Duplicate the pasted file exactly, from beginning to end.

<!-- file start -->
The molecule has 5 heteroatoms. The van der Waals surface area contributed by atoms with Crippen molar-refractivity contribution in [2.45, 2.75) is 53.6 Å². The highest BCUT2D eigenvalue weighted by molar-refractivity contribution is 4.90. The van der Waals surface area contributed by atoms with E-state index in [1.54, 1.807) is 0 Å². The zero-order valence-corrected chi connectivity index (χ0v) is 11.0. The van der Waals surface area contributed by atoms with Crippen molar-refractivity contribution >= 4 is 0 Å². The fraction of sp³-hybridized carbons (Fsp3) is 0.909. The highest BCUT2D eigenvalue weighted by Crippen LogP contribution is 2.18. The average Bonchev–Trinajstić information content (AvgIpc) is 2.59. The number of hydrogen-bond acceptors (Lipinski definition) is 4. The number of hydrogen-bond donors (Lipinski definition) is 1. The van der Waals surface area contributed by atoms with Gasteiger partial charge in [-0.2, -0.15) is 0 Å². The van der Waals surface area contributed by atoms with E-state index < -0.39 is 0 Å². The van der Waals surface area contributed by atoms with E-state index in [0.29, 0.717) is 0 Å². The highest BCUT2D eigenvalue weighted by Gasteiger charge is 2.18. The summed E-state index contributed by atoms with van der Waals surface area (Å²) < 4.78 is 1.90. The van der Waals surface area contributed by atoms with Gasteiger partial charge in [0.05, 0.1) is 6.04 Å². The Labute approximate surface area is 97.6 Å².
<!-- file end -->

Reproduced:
The molecule has 5 heteroatoms. The van der Waals surface area contributed by atoms with Crippen molar-refractivity contribution in [2.45, 2.75) is 53.6 Å². The highest BCUT2D eigenvalue weighted by molar-refractivity contribution is 4.90. The van der Waals surface area contributed by atoms with E-state index in [1.54, 1.807) is 0 Å². The zero-order valence-corrected chi connectivity index (χ0v) is 11.0. The van der Waals surface area contributed by atoms with Crippen molar-refractivity contribution >= 4 is 0 Å². The fraction of sp³-hybridized carbons (Fsp3) is 0.909. The highest BCUT2D eigenvalue weighted by Crippen LogP contribution is 2.18. The average Bonchev–Trinajstić information content (AvgIpc) is 2.59. The number of hydrogen-bond acceptors (Lipinski definition) is 4. The number of hydrogen-bond donors (Lipinski definition) is 1. The van der Waals surface area contributed by atoms with Gasteiger partial charge in [-0.2, -0.15) is 0 Å². The van der Waals surface area contributed by atoms with E-state index < -0.39 is 0 Å². The van der Waals surface area contributed by atoms with E-state index in [0.29, 0.717) is 0 Å². The highest BCUT2D eigenvalue weighted by Gasteiger charge is 2.18. The summed E-state index contributed by atoms with van der Waals surface area (Å²) < 4.78 is 1.90. The van der Waals surface area contributed by atoms with Gasteiger partial charge in [0.05, 0.1) is 6.04 Å². The Labute approximate surface area is 97.6 Å².